If mortgage bonds are secured corporate bonds then how did the subprime bubble happen?
I am trying to understand secure bonds and I know mortgage bonds are secured bonds,if that is the case,even if they default ,the investor should get the prinicipal back.Can someone give an explanation of this works.
I’ll try to explain this clearly, because it can be confusing:
Person Z buys a house using a mortgage from Bank Z. Bank Z takes Person Z’s mortgage and packages it up with many other mortgages. Bank Z then sells the mortgages to Company R.
Company R issues bonds using the mortgages as collateral. In effect, they are saying “Even if our corporate credit isn’t enough to convince you to buy our bonds, we’re backing them up with these mortgages for extra protection.” Because the bond is secured, they can offer a lower coupon rate (the bond is less risky). Person A, seeing this great secured bond, buys a lot of them.
Now, interest rates rise and Person Z’s adjustable-rate, interest-only jumbo loan goes from $800/month to $3500/month. Person Z can’t pay and defaults on the loan.
The bonds that Person A bought have had their security defaulted on by Person Z. They are still backed by the homes themselves, but since EVERYONE is defaulting property values are plummeting. Even worse, the mortgage company is incurring huge costs to buy the house at auction and carry it on their books until they can sell it and get their money back. The bonds issued by Company R are much more risky now.
In order to compensate for the extra risk, investors refuse to buy Company R’s bonds until they can get them at a very steep discount. This means that Company R won’t raise as much money as they need. If Company R doesn’t raise much money, they likely won’t buy mortgages from Person Z’s lender any more. If the lender can’t sell it’s mortgages in the secondary market, it won’t have as much money to lend. Without much money to lend, the price of money goes up. If money is more expensive, other people have difficulty borrowing money. If everyone has trouble borrowing money, none can afford to buy the foreclosed homes and the downward spiral continues.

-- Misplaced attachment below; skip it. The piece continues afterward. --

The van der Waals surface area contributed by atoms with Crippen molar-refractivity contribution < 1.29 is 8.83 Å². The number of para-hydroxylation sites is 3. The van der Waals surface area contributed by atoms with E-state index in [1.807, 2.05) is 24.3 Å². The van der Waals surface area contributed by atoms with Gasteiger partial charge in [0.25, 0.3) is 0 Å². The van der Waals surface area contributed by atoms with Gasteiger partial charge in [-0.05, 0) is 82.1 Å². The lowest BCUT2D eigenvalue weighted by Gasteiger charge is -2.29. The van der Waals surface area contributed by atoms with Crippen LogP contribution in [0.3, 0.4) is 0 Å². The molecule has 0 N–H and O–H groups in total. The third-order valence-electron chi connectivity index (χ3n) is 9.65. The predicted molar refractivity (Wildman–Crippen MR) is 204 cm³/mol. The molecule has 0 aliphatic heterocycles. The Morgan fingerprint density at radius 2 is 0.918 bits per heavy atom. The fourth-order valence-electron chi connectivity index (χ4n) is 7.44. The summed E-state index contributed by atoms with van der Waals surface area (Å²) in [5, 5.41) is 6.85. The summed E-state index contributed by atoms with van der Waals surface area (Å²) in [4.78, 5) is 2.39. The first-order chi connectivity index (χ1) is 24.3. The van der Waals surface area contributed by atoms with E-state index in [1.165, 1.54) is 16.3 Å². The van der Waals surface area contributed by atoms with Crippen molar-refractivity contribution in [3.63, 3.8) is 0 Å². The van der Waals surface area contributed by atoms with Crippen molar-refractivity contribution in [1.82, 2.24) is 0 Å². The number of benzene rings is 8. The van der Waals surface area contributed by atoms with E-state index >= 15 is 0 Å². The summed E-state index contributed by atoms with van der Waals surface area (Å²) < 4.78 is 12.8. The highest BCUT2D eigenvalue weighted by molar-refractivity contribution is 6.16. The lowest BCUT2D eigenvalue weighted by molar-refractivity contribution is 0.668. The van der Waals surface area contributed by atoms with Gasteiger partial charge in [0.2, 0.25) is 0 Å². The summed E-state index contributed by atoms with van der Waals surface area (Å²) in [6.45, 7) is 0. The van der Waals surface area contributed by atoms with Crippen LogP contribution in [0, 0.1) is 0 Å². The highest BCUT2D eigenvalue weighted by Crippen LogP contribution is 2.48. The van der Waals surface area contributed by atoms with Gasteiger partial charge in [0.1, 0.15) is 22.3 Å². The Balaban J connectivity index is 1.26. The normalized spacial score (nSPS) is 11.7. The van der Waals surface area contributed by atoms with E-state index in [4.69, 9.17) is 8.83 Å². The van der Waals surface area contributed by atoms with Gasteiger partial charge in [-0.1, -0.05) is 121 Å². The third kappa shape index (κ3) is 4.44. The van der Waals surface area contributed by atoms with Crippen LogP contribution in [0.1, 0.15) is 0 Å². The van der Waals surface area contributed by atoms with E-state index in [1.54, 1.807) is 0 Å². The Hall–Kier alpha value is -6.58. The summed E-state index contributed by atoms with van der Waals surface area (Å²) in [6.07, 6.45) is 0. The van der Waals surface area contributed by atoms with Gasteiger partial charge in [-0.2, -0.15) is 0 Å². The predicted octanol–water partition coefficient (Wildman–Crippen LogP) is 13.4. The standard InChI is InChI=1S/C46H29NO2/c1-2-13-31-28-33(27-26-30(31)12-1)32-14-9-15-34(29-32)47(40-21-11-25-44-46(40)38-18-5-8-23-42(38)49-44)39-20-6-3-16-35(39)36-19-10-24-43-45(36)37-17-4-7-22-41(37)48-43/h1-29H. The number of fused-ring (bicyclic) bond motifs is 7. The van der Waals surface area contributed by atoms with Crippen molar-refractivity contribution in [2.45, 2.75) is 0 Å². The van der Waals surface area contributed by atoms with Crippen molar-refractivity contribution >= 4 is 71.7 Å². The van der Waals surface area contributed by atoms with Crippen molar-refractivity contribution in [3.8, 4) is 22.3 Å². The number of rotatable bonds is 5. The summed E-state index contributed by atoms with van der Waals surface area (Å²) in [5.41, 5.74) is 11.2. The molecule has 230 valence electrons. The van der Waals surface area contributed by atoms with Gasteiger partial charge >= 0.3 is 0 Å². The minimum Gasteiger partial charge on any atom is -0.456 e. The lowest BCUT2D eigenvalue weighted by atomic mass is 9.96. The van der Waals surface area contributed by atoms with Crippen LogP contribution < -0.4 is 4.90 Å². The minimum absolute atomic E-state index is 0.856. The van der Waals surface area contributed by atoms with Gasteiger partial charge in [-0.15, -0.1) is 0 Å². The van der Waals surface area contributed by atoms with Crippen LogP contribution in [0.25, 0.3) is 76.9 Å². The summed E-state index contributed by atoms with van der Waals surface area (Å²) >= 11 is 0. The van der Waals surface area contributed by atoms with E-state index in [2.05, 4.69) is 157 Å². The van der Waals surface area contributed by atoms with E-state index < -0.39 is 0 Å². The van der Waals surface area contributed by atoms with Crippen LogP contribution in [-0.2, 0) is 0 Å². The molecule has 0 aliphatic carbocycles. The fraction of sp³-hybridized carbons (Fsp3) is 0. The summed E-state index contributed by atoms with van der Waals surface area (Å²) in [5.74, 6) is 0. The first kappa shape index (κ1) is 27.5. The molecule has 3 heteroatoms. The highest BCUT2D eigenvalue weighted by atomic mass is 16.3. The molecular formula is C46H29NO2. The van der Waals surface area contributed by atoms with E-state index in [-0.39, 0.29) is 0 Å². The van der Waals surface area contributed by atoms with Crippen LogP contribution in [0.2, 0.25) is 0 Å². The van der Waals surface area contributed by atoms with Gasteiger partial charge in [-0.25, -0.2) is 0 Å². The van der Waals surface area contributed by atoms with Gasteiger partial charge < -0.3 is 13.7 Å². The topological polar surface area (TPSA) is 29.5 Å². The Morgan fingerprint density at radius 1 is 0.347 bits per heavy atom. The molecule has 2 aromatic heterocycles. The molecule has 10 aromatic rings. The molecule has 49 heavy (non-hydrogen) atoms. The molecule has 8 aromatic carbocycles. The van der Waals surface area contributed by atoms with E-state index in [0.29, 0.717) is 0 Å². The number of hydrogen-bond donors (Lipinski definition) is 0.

What is the best mortgage company to get a loan modification through?
What is the best mortgage company to get a loan modification through? Easiest mortgage company? I would like to know!
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What is the best mortgage to go for in London banks?
I am a first time house buyer and need to find a mortgage wihtin the next 16 weeks. I would like to know what banks are doing the best mortgage deals at the moment, can anyone help?
The woolwich life time tracker is a good one but go on moneysupermarket.com and they will give you the best deals on the market
How does making your mortgage payment bi-weekly save you money?
I got a letter in the mail from the bank that says paying our mortgage payment bi-weekly instead of monthly could save us $40,000 to $100,000 in interest and reduce our mortgage term by 7 to 9 years without refinancing. How does this work?
The “interest on 15 days instead of 30” isn’t always true. Many mortgage companies who offer this program just hold the first half till the second half arrives. The mortgage company might make some interest, holding all those half payments for 15 days, but you don’t.
The real benefit is that paying every 2 weeks make for 13 months. You make an extra payment which goes right to the principal.
You don’t need to pay the mortgage company the $300 or $3000 (whatever the current fee) to set this up. You can pay extra on your principal anytime you want. Even paying as little as $10 every month will shorten your loan.
What determines if the mortgage company will come after you if you walk away from a 80/20 mortgage?
We have an 80/20 mortgage and have tried to refinance with no avail. We did get a 3-yr loan modification, however, after that the price will jump back up again. And if they come after my husband, what do we do then?
It depends if you live in a recourse state or a non-recourse state. Recourse means that they can sue you in civil court. 2nd mortgages are pretty much ALWAYS recourse loans…even in non-recourse states. Even if you live in a non-recourse state, the amount of money that you stiffed the bank for is considered income and the bank will issue you a 1099 for that. Some people are hundreds of thousands of dollars underwater. How would you like to pay the taxes on that? Next time, buy a house you can actually afford. Rates are at all time lows and you STILL cannot afford your house payments.
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